A protein that…we don’t possess. Still, the image of a young girl frozen in a glacier in the Arctic popped into my head. From there, I asked myself: How did she get there? What was her story? 


From this initial inspiration, I teased out my story, all the while reading everything I could get my hands about Greenland, its people, landscape and history. I spent four months creating an outline, many more months writing a first draft, and it was only at that time did I plan my research trip to Greenland.







What else can we expect from you in the near future?


The novel I’m working on now is a little under wraps at the moment, but I can tell you that it’s an eco-thriller, called The Intelligence, that poses the question: what happens when nature strikes back at humankind’s attempts to destroy it?


In the course of the story, the protagonist must somehow answer a second question: how do you defeat an enemy you desperately need for your own survival?




What is/are your passions when you’re not writing? How do you make time for your non-writing hobbies/things you love?


I’ve been a dancer all my life, and used to teach some basic jazz and ballet classes. I still take classes four or five times a week: it keeps me sane. It also literally makes it possible for me to sit the many hours necessary in order to write books.


In terms of making time for things I love, nothing beats staying organized, sticking to a schedule even when I don’t feel like it, and being stubborn about achieving my goals and meeting deadlines.




What does your writing space look like? What do you need to have around you while writing or editing?


Mornings are spent “taking care of business” – errands, emails, exercise, you name it, life stuff. I settle down in my studio – a very simple, small rehabbed shed behind my house – at around three pm. I bring my dinner in there and work till nine five or six nights a week, seven when I’m behind or on some crazy deadline.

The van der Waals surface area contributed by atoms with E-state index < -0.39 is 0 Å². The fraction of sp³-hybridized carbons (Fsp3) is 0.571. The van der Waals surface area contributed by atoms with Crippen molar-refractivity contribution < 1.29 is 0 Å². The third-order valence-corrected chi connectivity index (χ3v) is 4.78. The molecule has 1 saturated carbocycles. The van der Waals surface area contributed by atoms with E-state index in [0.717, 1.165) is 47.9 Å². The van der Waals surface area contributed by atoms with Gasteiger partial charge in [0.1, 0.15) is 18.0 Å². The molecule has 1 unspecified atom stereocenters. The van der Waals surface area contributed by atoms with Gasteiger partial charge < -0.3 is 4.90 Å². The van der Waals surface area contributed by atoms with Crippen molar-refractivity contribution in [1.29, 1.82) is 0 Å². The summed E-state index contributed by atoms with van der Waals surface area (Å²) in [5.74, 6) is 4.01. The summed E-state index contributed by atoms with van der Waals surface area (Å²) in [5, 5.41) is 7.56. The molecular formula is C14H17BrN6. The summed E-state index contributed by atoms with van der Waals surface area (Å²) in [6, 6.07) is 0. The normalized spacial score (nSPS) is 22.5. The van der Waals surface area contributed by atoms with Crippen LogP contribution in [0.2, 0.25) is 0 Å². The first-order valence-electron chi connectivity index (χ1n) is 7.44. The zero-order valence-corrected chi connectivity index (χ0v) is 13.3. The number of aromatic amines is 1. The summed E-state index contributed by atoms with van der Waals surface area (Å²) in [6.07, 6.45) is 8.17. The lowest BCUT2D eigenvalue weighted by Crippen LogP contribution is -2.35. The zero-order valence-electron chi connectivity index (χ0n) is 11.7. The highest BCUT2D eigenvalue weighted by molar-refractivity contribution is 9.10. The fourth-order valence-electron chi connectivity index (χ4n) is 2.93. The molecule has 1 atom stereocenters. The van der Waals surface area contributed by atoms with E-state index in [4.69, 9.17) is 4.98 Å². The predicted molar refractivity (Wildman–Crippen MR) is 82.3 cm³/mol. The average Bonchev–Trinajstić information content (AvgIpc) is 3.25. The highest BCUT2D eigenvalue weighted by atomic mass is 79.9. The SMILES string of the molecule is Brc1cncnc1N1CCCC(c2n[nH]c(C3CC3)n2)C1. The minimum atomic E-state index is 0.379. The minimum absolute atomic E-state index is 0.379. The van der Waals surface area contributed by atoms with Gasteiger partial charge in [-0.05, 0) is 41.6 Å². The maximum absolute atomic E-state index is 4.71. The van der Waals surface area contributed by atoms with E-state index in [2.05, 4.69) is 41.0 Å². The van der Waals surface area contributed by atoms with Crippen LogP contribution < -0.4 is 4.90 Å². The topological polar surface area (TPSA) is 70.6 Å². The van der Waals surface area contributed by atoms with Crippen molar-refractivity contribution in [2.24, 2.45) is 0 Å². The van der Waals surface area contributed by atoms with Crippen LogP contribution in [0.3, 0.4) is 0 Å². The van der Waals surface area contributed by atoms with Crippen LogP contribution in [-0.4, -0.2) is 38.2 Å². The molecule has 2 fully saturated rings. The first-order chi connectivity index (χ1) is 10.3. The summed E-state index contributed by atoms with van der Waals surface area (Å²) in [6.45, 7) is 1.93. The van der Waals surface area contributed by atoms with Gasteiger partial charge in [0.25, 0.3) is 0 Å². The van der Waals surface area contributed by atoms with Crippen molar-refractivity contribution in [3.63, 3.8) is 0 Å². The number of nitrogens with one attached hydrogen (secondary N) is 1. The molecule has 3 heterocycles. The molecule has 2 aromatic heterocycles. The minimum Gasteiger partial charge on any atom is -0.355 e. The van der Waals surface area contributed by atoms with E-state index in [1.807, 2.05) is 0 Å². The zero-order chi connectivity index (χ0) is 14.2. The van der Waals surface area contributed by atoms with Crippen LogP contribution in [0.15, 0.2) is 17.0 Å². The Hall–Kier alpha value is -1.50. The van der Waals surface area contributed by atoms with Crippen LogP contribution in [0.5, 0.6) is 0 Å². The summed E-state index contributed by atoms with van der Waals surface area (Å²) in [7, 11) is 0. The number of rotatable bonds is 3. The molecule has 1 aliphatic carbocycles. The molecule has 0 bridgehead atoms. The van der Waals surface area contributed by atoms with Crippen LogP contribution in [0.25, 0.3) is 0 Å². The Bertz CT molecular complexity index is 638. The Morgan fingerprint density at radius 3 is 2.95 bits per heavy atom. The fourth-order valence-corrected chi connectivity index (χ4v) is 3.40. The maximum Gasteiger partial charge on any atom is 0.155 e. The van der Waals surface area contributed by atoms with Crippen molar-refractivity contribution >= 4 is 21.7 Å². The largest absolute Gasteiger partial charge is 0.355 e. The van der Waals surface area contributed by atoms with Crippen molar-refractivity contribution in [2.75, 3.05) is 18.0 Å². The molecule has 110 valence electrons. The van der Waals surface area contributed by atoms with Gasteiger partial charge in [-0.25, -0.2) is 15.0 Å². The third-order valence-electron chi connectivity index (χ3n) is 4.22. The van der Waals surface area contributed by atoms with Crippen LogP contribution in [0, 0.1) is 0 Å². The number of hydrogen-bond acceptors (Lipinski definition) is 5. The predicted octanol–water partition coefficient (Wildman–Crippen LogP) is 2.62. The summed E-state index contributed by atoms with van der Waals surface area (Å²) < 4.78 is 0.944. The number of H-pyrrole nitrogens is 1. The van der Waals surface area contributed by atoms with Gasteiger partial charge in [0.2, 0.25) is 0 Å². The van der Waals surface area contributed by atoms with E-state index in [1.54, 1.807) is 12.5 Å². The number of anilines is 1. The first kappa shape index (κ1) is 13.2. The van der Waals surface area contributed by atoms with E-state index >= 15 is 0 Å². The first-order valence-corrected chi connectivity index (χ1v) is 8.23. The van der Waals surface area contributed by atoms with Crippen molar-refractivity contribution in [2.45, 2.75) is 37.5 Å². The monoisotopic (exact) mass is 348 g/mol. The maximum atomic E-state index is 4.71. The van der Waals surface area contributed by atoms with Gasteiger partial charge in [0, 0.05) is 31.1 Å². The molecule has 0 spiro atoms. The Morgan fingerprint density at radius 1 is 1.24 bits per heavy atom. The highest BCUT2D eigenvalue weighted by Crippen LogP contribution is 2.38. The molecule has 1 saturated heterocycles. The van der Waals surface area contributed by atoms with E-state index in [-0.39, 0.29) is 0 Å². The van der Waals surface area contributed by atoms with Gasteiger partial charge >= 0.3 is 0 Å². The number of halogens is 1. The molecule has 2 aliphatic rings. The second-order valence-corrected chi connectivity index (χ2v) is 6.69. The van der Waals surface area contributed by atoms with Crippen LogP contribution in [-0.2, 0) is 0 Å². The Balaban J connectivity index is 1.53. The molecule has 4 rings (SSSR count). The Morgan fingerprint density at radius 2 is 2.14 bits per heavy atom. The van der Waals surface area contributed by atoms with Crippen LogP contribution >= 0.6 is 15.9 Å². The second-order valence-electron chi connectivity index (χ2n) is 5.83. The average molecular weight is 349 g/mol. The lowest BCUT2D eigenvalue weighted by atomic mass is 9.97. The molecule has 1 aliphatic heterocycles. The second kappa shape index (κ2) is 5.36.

It’s a really simple place – and I need it that way. No decorations, just a lamp, desk and chair, and a coffeepot.:) The shed has a big window that looks out over the woods behind our property. All sorts of animals have dropped by to see me as I work: deer, rabbits, coyotes, skunks, owls, and porcupines – and I’m delighted to see them all.




While you’re writing, do you prefer music, silence, other? Please elaborate!


Most of the time, I need absolute silence in order to write, which is a tall order in this noisy world of ours. I have not one, but two fans in my studio for white noise (there are families with kids on either side of us). This is why I prefer composing a first draft in the dead of winter – I love cold, dark winter evenings for getting the work done. Every now and then I’ll listen to very select movie soundtracks, but only the very atmospheric variety and never any with lyrics.




What is the greatest lesson you’ve learned, thus far, in your writing career?


No matter how your work is being received, love yourself at every stage of your writing life. I sure wish I had been kinder to myself. 


I took rejection hard over the decades before my first novel was published. And trust me, the demons still want in. There are days I beat myself up for perceived shortcomings more than I actually write. I castigate myself for not being able to produce when it’s time to produce, for creating words, sentences – entire stories – that don’t live up to what I’d conjured so clearly and beautifully in my head. So, see? I don’t always live by my own advice. Hell, I even beat myself up for beating myself up😊.


But here’s what I’ve learned:


Each cell in your body replaces itself every seven to ten years. It stands to reason that you will literally be a different writer in your twenties, thirties, forties, fifties, and beyond. Each writer you were, are, or will become, is important, valid and frankly wonderful. Sure, we’ve all got the stories – maybe even whole novels – shoved in the drawer, but without having written them, it’s quite possible you couldn’t have moved on to what you’re working on these days, and admit it: you love what you’re working on now, right? And who knows? Maybe – in one of those squirreled-away manuscripts – an idea for a new novel or screenplay lurks, some key to the opus you were born to write. It happens all the time. It happened to me.


So don’t be such a beeyatch to yourself. Would you treat a friend like that? Of course not. Now have a cookie.



Thanks so much for taking the time to answer our questions, Erica!